McBride v. Tyson Foods Inc
MEMORANDUM OPINION. Signed by Honorable Susan O. Hickey on May 23, 2013. (cap)
IN THE UNITED STATES DISTRICT COURT
WESTERN DISTRICT OF ARKANSAS
CASE NO. 12-CV-4064
TYSON FOODS, INC.
Before the Court is Defendant’s Motion for Summary Judgment. (ECF No. 16). Plaintiff
has filed a response (ECF No. 22), and Defendant has filed a reply. (ECF No 25). The Court
finds this matte ripe for consideration. For the reasons explained below, Defendant’s motion is
This action involves alleged interference and retaliation under the Family and Medical
Leave Act (“FMLA”) and alleged retaliation for filing a Workers’ Compensation claim. Plaintiff
Elmer McBride is a former employee of Defendant Tyson Foods, Inc. (“Tyson”). Each of his
claims arises from an on-the-job hand injury that he sustained in July 2011.
In March 2010, McBride was hired by Tyson and assigned to the maintenance
department at Tyson’s plant. On July 29, 2011, McBride’s hand was pulled into a box taper
machine while he was attempting to repair a belt that had untracked on the machine. This
resulted in the palm of McBride’s hand being cut. He was subsequently taken to the emergency
After McBride returned to the plant from the emergency room, he was given a
notification of disciplinary action which stated:
Elmer McBride was working on #8 box taper trying to get the belt back on
track. Tape machine was still plugged in while Elmer was working on it.
All equipment is to be locked out, tagged out, or disconnected from the
power source. This is a violation of the Core Safety Mandate Policy.
(ECF No. 16, Exh. 11). The notification of disciplinary action further stated that McBride was
being “suspending pending an investigation into the incident. He is to return to [Tyson] HR
Wednesday 8/3/11 at 4:15 p.m.”
McBride’s suspension was effectively immediately. During his three-day suspension,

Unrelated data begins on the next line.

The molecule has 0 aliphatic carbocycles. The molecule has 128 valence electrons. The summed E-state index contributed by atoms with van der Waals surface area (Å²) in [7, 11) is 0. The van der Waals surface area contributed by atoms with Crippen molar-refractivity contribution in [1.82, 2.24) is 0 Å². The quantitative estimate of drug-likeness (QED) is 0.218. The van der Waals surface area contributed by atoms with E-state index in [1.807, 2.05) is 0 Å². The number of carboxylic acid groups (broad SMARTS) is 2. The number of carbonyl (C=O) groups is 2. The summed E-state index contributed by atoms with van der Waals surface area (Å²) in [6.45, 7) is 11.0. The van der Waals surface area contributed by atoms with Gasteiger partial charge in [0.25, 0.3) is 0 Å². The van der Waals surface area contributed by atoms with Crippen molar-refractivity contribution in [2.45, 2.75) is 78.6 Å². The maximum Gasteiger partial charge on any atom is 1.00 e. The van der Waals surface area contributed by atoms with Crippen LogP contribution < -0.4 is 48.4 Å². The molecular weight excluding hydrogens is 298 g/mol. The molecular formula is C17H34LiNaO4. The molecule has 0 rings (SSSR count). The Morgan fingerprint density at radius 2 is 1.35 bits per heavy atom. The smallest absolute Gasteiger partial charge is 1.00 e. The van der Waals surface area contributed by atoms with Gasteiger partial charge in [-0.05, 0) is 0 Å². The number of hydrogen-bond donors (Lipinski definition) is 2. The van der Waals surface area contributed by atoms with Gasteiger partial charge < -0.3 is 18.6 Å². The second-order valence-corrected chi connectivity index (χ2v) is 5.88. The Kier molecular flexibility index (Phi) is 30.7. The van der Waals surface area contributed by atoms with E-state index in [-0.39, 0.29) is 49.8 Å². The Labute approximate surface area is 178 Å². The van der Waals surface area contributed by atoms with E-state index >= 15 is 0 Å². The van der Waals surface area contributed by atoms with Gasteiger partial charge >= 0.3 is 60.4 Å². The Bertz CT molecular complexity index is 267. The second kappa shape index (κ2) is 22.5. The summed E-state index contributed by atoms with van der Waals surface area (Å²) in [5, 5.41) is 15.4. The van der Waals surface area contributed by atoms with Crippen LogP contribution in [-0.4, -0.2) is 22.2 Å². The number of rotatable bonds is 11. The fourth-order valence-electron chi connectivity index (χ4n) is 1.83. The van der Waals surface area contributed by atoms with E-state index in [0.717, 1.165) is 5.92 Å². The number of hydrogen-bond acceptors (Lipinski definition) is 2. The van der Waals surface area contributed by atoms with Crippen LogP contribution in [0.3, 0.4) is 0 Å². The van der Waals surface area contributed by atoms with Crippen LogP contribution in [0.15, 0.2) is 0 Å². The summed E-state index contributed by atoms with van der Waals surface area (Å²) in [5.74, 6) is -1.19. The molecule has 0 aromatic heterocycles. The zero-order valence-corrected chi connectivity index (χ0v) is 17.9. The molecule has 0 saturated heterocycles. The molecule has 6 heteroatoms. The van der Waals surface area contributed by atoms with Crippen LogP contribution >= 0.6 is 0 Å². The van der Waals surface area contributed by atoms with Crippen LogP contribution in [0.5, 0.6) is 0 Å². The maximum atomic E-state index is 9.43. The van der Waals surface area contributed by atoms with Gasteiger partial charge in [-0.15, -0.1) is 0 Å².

Tyson conducted a review of the incident that led to McBride’s injury. Tyson concluded that
McBride did not disconnect the equipment from the power source before he attempted to unhang
the belt on the box taper. Tyson also found that McBride had been trained on Tyson’s safety
mandates, and, therefore, knew that Tyson’s protocol required him to “lockout”; “tagout”; or
disconnect a machine from its power source before attempting a repair of this kind. (ECF No.
16, Exhs. 2-6).
Tyson determined that McBride’s intentional disregard of known safety
protocols warranted termination. Tyson communicated its findings to McBride when he returned
to the plant from his three-day suspension on August 3, 2011. McBride was formally terminated
that same day.
In September 2011, McBride filed a claim for benefits with the Arkansas Worker’s
Compensation Commission. In November 2011, McBride settled his workers’ compensation
claim against Tyson for $3,500; payment of all authorized medical expenses incurred before
October 27, 2011; and $875 in attorney’s fees.
STANDARD OF REVIEW
The standard of review for summary judgment is well established. When a party moves
for summary judgment, “[t]he court shall grant summary judgment if the movant shows that
there is no genuine dispute as to any material fact, and the movant is entitled to judgment as a
matter of law.” Fed. R. Civ. P. 56(a); Krenik v. County of LeSueur, 47 F.3d 953 (8th Cir. 1995).
This is a “threshold inquiry of…whether there is a need for trial—whether, in other words, there
are genuine factual issues that properly can be resolved only by a finder of fact because they may
reasonably be resolved in favor of either party.” Anderson v. Liberty Lobby, Inc., 477 U.S. 242,
250 (1986); see also Agristor Leasing v. Farrow, 826 F.2d 732 (8th Cir. 1987). A fact is material
only when its resolution affects the outcome of the case. Anderson, 477 U.S. at 248. A dispute is
genuine if the evidence is such that it could cause a reasonable jury to return a verdict for either